Then roll over the star with the acrylic roller to make the surface even and smooth. If necessary, use your fingers to carefully bring the star back into shape.
Create a thin sausage of metallic gold and position it around the edge.
The golden star is now ready to be hardened in the oven for around 30 minutes at 110°C. Repeat the process to make two smaller stars and circles for the earrings.
Once hardened, you can carefully go over the surface with the sanding sponges to make it smoother.
But don’t forget! Don't sand too much or you might spoil the pattern!
To finish off, drill a hole in the star and stick an o-ring in. String the large star onto the choker necklace and add the two smaller ones to the creole earrings.
You'd like to make some unique jewellery of your own?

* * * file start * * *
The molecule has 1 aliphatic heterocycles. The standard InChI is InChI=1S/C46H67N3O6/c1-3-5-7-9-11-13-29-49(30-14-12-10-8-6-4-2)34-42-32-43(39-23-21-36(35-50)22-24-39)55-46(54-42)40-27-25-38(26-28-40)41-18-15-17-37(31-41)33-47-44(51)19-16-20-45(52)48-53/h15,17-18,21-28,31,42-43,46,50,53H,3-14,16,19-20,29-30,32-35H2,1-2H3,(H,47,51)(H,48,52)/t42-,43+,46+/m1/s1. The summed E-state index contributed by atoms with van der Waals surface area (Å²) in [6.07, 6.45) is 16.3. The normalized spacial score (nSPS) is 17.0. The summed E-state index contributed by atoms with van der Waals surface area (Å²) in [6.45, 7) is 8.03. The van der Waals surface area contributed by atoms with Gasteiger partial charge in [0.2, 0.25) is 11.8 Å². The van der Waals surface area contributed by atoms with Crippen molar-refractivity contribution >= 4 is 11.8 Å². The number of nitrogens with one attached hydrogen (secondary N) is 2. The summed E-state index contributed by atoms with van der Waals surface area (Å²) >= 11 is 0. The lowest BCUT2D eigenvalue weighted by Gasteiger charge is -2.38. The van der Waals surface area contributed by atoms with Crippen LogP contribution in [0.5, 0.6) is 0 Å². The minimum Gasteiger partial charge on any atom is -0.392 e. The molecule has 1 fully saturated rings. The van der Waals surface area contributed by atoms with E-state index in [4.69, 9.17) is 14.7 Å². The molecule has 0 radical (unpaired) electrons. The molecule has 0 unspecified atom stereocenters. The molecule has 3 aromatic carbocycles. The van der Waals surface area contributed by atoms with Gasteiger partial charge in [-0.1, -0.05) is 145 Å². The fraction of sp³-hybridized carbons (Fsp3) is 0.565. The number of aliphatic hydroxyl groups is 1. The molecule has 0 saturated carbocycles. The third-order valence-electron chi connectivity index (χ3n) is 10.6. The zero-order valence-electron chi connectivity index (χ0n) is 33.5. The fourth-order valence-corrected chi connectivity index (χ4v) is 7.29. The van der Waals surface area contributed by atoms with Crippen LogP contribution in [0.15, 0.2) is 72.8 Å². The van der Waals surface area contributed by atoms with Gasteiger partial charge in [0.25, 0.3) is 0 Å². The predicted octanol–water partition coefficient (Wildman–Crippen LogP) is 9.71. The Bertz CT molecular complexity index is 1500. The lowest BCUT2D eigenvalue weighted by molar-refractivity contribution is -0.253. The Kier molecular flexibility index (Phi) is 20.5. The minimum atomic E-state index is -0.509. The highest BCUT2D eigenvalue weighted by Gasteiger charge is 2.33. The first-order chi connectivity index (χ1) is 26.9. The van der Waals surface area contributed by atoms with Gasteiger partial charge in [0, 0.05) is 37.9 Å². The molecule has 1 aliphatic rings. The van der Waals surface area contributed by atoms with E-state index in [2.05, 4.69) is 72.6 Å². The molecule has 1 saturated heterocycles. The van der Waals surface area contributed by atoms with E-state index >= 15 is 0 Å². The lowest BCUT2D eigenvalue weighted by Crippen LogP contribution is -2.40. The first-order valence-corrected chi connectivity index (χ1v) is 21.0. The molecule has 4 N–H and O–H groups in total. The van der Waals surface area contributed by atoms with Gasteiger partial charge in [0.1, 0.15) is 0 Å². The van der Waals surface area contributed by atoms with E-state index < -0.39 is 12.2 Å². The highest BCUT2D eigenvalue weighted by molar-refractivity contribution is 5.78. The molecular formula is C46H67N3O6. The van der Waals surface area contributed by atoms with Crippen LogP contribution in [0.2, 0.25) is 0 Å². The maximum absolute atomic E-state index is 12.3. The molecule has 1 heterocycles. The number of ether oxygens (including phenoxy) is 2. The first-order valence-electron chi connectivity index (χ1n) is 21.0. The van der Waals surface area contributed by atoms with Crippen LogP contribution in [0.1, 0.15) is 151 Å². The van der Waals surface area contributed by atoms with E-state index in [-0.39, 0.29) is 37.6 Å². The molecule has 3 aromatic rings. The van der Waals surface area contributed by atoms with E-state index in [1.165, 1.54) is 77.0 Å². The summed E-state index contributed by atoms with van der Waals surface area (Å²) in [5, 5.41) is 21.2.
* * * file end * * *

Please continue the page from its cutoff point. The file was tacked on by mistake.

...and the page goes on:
The complete 'Hidden Magic in Gold' creative tip can be found in the creative tip finder.
Use the blending table to help create the colour you require.
E.g. by blending 3 parts yellow (-10) with 5 parts pink (-22) you get a warm red colour.
It's just as easy to make colours lighter or darker - all you have to do is to add black (-9) or white (-0).
FIMO soft standard blocks are segmented into 8 portions, making it very easy to blend the colours.
Please note that colours may vary due to printing process.
6. FIMO Symposium
Don’t miss the chance to join the 6th FIMO Symposium from 13.9.-16.09.2017 in Monza in Bella Italia!
What a delight! With this DIY candy bar idea you can add a truly personal touch to your special day!
Sweet drops, cake pops and artistically trimmed cupcakes: Wedding candy bars are more popular than ever. For your wedding day, you naturally want everything to be simply perfect and colour coordinated. Whether light pink, pink, vanilla or ice-blue - this sweet-looking Mr & Mrs mini bunting is sure to draw attention to your candy bar. What's more, matching flags are great for adding a final touch to cupcakes & co. It's enchanting details like these that make decorations so effective and keep guests raving long after the event itself.